Textile structures provide promising application potentials in greenhouse and urban agriculture. In the German national research Project AiF 19808 N «Textile Moisture Transport» (01.01.2018-31.12.2020), the following textile solutions will be developed and validated in greenhouse crop production and other scenarios:
• A novel combination of a flexible solar powered textile evaporator and hot water collector forms a succeeding development stage of the flexible textile solar heating panels of DITF; they are re-engineered for heating water instead of air and will include special textile structures for water evaporation. The construction of the textile evaporation structures will follow the biomimetical model of the water hyacinth Eichhornia crassipes. The flexible solar powered textile evaporator and hot water collector will be validated as a novel way of water treatment for greenhouse crop production and as heating source for greenhouses.
• Bio-based humidity separation nonwovens will be engineered according to the biomimetical model of native epiphytic mosses. In contrast to existing fog-catching solutions available on the market, these textile structures will catch droplets of slowly moving heavy fog. Foreseen applications are germination support structures for special crops as well as fog-catchers working directly in the greenhouse for water treatment.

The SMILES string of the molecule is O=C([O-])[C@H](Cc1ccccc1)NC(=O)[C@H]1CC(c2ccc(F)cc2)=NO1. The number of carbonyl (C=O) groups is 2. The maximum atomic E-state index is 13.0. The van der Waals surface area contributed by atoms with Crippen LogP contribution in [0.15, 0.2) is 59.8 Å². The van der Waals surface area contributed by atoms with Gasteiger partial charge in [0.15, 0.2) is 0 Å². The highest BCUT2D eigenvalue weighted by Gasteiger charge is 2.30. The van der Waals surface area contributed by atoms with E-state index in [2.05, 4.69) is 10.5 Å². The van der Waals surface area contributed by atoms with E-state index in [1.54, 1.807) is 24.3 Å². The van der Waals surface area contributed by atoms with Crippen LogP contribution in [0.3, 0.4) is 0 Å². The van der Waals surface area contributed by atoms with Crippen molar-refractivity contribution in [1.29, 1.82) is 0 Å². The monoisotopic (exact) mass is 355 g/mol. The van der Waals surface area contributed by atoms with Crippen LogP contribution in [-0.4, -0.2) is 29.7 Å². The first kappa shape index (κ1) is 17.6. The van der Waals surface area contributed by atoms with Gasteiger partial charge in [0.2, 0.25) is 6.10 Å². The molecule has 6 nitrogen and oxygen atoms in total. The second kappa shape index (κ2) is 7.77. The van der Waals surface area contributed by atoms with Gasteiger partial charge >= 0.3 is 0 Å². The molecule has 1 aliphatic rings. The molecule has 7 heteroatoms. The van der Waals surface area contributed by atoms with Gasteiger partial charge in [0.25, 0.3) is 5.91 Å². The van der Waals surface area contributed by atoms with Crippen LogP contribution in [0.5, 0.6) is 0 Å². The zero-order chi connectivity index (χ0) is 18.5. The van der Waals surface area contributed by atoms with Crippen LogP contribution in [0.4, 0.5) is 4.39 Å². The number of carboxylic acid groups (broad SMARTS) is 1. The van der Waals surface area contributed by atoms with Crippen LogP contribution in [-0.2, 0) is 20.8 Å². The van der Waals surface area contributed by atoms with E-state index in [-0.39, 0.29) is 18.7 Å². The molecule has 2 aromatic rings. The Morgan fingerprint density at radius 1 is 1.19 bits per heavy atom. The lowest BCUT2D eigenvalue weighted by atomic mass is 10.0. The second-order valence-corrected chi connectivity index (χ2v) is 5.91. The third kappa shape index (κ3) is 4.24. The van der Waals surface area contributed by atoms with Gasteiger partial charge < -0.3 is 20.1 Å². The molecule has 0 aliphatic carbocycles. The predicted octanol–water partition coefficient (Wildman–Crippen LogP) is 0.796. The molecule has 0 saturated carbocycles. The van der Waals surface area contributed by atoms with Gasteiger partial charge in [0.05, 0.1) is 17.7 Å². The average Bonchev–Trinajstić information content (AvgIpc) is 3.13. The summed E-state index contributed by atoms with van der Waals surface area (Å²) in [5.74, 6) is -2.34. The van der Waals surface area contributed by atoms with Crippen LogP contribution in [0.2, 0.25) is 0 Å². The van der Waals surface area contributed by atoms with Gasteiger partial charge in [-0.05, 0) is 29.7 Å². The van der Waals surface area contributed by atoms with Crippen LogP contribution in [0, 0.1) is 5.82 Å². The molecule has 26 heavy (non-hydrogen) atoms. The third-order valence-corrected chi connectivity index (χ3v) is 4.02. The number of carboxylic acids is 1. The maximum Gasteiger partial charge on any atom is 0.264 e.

• The peat moss sphagnum has special structures for lifting and storing water using the wicking effect. It serves as biomimetical example for bio-based humidity storage and transport nonwovens – with an optimal material usage and functionality. In the project, the application of these biodegradable nonwovens for capillary water supply and storage in soilless crop production will be validated.
The development activities in the project are carried out following the process descriptions in the international standard ISO/IEC/IEEE 15288 “Systems and software engineering – System life cycle processes”. The standard aims to facilitate communication in and between organisations during product conception, development, usage and depletion by providing standardised descriptions for common processes and their outcomes. These processes are carried out as needed during the product life cycle. To facilitate uptaking and reuse of biomimetical analyses, a process description for biomimetics derived the ones in ISO/IEC/IEEE 15288 is developed and validated within the project.
The current trend towards digitalisation in industry “Industry 4.0” – often seen as the 4th industrial revolution – will cover all phases of the product life cycle and therefore rely on “digital twins” of the textile semi finishs for product development. Therefore, AiF 19808 N «Textile Moisture Transport» will showcase digital product development for textile producers using digital product descriptions with simulation models of the product’s behaviour in application.
 Maschler, T.; Sarsour, J.; Ebner, M.; Miranda, T., Stegmaier, T., Tilebein, M., Gresser, G.T., Nebelsick, J. (2017): Textiler Feuchtetransfer – Biomimetisch-simulationsbasierte Textilstrukturen für neuartige Lösungen zur Feuchteverdunstung, -kondensation und -versorgung von Pflanzen im Gewächshausgartenbau. Branchenübergreifender AiF-Projektantrag, 01.01.2018-31.12.2020. https://www.textiler-feuchtetransfer.de/(12.11.2018).